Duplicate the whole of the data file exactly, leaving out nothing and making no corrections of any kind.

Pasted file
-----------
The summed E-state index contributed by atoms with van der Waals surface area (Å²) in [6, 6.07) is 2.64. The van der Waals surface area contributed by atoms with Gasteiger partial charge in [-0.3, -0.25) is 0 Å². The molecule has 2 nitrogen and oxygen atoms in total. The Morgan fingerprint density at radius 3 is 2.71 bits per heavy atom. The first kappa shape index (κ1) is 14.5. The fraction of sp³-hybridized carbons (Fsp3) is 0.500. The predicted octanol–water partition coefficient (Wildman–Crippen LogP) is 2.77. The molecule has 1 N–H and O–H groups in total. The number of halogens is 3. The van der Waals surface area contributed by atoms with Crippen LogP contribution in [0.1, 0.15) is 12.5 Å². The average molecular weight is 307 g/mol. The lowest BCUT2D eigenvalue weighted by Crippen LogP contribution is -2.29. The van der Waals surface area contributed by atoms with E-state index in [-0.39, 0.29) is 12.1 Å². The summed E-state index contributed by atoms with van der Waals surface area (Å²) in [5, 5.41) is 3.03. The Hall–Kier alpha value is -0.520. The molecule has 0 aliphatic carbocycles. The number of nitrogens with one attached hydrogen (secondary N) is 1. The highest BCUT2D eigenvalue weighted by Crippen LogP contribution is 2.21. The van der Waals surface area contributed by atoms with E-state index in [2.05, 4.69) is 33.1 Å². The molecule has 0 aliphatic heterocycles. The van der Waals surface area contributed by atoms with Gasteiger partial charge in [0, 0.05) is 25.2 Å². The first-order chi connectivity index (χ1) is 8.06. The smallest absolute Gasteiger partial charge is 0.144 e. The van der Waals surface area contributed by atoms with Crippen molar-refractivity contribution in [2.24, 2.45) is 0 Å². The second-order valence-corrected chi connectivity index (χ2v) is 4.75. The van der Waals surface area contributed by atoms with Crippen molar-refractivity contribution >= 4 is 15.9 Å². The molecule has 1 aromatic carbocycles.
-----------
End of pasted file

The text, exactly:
The summed E-state index contributed by atoms with van der Waals surface area (Å²) in [6, 6.07) is 2.64. The van der Waals surface area contributed by atoms with Gasteiger partial charge in [-0.3, -0.25) is 0 Å². The molecule has 2 nitrogen and oxygen atoms in total. The Morgan fingerprint density at radius 3 is 2.71 bits per heavy atom. The first kappa shape index (κ1) is 14.5. The fraction of sp³-hybridized carbons (Fsp3) is 0.500. The predicted octanol–water partition coefficient (Wildman–Crippen LogP) is 2.77. The molecule has 1 N–H and O–H groups in total. The number of halogens is 3. The van der Waals surface area contributed by atoms with Crippen LogP contribution in [0.1, 0.15) is 12.5 Å². The average molecular weight is 307 g/mol. The lowest BCUT2D eigenvalue weighted by Crippen LogP contribution is -2.29. The van der Waals surface area contributed by atoms with E-state index in [-0.39, 0.29) is 12.1 Å². The summed E-state index contributed by atoms with van der Waals surface area (Å²) in [5, 5.41) is 3.03. The Hall–Kier alpha value is -0.520. The molecule has 0 aliphatic carbocycles. The number of nitrogens with one attached hydrogen (secondary N) is 1. The highest BCUT2D eigenvalue weighted by Crippen LogP contribution is 2.21. The van der Waals surface area contributed by atoms with E-state index in [2.05, 4.69) is 33.1 Å². The molecule has 0 aliphatic heterocycles. The van der Waals surface area contributed by atoms with Gasteiger partial charge in [0, 0.05) is 25.2 Å². The first-order chi connectivity index (χ1) is 8.06. The smallest absolute Gasteiger partial charge is 0.144 e. The van der Waals surface area contributed by atoms with Crippen molar-refractivity contribution in [2.24, 2.45) is 0 Å². The second-order valence-corrected chi connectivity index (χ2v) is 4.75. The van der Waals surface area contributed by atoms with Crippen molar-refractivity contribution >= 4 is 15.9 Å². The molecule has 1 aromatic carbocycles.